Talk:Nothing to Lose but Your Head
CD-ROM says about ch. 18: "There was no darshan on March 8th. Chapter 18 contains interviews with people about how they experienced groups."
Can anyone check that? If March 8 was no darshan, then Timeline should be correct.--DhyanAntar 10:35, 7 January 2018 (UTC)
This I gather from the book: From March 2 - 7, there was no darshan. Then on March 8, (ch.18) there was darshan, but silent, and not in the usual port of Lao Tzu House, but in Chuang Tzu auditorium.
This means that 1) this is an error in the CD-ROM and 2) ch.18 must be counted as a normal event, as it is now in the timeline.
The book, pages 295 - 297 :
- MONDAY MARCH 8th
- As Bhagwan had been a little unwell this week, until this evening there had been no darshan. Whether or when darshans would recommence was uncertain.
- Because Bhagwan’s body is extremely sensitive, and it is possible for it to be affected by the presence of others, when people are coming to darshan they are instructed to take particular care about their hygiene and deanliness.
- His indisposition, and the sudden illness of a resident sannyasin, Vipassana, whose life was found to be in danger, affected the energy around the ashram. Though the moming discourses were happening as usual, the possibility of darshan not being available was felt by many people to be a great loss. The discourses are incredibly powerful and moving, but sitting informally with Bhagwan in the evening, having his attention directed at one’s own personal problems, or just watching him in dialogue with others, is quite unique.
- When it was announced that darshan would be happening tonight -but in silence- feelings were mixed. To be able to sit with Bhagwan at all was cheering, but there was a feeling that this heralded the beginning of a new phase in which Bhagwan would withdraw more and more.
- Nevertheless, the thirty or so people who attended the silent darshan seemed, on the whole, to feel positive about it.
- Those present were conducted to the Chuang Tzu auditorium where the discourses are held, rather than to the porch of Lao Tzu house where darshan usually takes place. Minutes after they seated themselves Bhagwan arrived, and smilingly took his place in the chair before the group.
- Those taking sannyas were motioned forward. Bhagwan placed the mala around the neck of the sannyasin waiting with head bowed, then handed him his sannyas name, gently touching his head in benediction. Those who were leaving were presented with small wooden boxes, and those who were new arrivals came to Bhagwan’s feet to greet him in silence.
- At the sound of a gong, the group commenced an hour’s silent meditation ...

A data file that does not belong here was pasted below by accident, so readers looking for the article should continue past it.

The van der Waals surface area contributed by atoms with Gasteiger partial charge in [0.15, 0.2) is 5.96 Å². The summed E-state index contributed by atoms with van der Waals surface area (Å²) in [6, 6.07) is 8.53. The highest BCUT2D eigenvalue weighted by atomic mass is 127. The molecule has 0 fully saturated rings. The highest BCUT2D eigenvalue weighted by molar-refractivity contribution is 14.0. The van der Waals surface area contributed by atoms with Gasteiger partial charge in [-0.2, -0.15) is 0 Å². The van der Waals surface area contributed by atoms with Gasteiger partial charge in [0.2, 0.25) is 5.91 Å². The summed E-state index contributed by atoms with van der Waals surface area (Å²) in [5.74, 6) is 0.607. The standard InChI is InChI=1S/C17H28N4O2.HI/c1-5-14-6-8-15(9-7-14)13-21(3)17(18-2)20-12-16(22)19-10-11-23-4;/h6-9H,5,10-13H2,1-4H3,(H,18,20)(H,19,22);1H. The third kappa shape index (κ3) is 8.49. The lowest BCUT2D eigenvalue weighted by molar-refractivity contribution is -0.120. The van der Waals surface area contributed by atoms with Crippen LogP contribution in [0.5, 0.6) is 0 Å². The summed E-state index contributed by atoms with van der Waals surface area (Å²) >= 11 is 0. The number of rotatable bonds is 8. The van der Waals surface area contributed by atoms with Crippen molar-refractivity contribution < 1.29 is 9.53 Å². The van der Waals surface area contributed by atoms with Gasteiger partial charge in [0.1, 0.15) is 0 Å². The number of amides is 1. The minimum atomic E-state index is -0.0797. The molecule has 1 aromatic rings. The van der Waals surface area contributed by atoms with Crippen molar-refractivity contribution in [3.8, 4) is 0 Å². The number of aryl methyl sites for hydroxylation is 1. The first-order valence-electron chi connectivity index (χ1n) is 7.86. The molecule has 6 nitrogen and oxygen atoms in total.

- As the day gently lowered her eyelids, a stillness began to settle. The talking and chip-chipping of construction workers nearby, the laughter of a group of children playing in the street, the wailing of a singer on a record, slowly faded away ...
- The light diminishing rapidly, the birds began to settle their protesting young into their nests, chirping cheerful goodnights to their neighbours .... Soon another level of silence and stillness settled so that all that was audible was the constant ccrrk ccrrk of the crickets, the intermittent croaking of frogs, and the hooting of a passing owl .... The fragrance that surrounds Bhagwan’s body wafted through the gentle evening breeze ... trees settled with a rustle of a sigh ... a night animal scuttled homewards ....
- Bhagwan’s white shape could just be discerned through the darkness — his profile upturned and palely illuminated by the moon’s glow, his grey-white beard flowing down his chest, his hands folded delicately on his lap, legs crossed gracefully, completely unmoving. Surrounding him were the figures of sannyasins, orange-clad, heads lowered ... a slight movement of bodies where bone met marble floor ... as a mosquito alighted on a succulent arm or leg or nose. Breathing fell in with the rhythmic throbbing of the night’s stillness, of nature’s heartbeat ...
- The following day, those who attended last night’s darshan were a asked how they felt about the experience ....
The book continues with 6 pages of small statements from sannyasins, and photos.
Thank you. And yet one more error on CD-ROM.--DhyanAntar 16:25, 7 January 2018 (UTC)
Re change of venue from Chuang Tzu Auditorium to Lao Tzu porch, see Talk:Hammer on the Rock -- doofus-9 18:14, 13 August 2020 (UTC)